As the needs and demands of adult social care increase, there are a growing number of innovative models and approaches trying to tackle the challenge and increasing policy interest in what works and what doesn’t across the devolved nations. Recent research has focused on how to make better use of high-quality, practice-based evidence to develop and scale-up innovation in adult social care, to develop financially sustainable models that work well for everyone and to build capacity and skills in the adult social care workforce.

In 2021, the outcome of a two-year National Institute for Health Research (NIHR)-funded project to prioritise innovations in adult social care for evaluation was published. The top five identified were: care coordination for dementia in the community, family group conferencing, Greenwich prisons social care, local area coordination and MySense.Ai (a wellbeing analytics platform). Short term, COVID-19 has catalysed some effective use of technology. NHS England’s Accelerated Access Collaborative and Beneficial Changes Network are working together to understand which innovations that have been initiated or accelerated by the pandemic response could be spread more widely. To support innovation, there have been calls for better ease of access, comparability, consistency and comprehensiveness in adult social care data across the four nations. Adult social care leaders have called for a national workforce strategy/people plan for adult social care to include effective workforce planning across the whole social care workforce and expansion of the workforce in roles which support the growth of innovative models of support.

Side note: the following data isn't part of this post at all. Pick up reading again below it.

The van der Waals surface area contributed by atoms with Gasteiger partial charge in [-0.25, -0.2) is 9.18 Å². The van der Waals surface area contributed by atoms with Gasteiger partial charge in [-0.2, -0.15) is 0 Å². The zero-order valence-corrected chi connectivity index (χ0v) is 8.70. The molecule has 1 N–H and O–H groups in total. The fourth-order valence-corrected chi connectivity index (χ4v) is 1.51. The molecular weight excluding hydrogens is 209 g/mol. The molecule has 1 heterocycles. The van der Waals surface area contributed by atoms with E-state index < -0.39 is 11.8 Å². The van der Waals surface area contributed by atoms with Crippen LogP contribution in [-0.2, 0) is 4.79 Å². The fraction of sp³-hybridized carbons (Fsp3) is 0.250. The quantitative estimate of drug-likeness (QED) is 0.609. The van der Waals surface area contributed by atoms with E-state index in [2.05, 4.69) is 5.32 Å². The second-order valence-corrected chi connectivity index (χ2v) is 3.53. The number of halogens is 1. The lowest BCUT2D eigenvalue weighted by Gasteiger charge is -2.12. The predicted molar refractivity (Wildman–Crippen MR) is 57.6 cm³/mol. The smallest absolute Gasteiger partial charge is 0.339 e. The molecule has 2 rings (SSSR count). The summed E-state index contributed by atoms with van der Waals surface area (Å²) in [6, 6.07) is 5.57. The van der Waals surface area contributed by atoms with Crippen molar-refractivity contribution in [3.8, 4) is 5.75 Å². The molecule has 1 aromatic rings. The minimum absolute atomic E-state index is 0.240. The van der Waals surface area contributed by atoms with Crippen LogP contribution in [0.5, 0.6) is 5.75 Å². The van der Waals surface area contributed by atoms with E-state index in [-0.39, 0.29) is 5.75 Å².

A POSTnote in this area will present an overview of innovation in adult social care. It will provide case studies from key areas of innovation (including digital innovation) across expansion of services, coordination and integration of services, implementation of community-based care, and employment and professional training. It will also review evidence from across the four nations on infrastructure for supporting successful and sustainable innovation in adult social care. It will include research on data-driven innovation and workforce aspects of innovation infrastructure, including future projections of necessary skill mix/ staffing numbers.

Photo by Georg Arthur Pflueger on Unsplash

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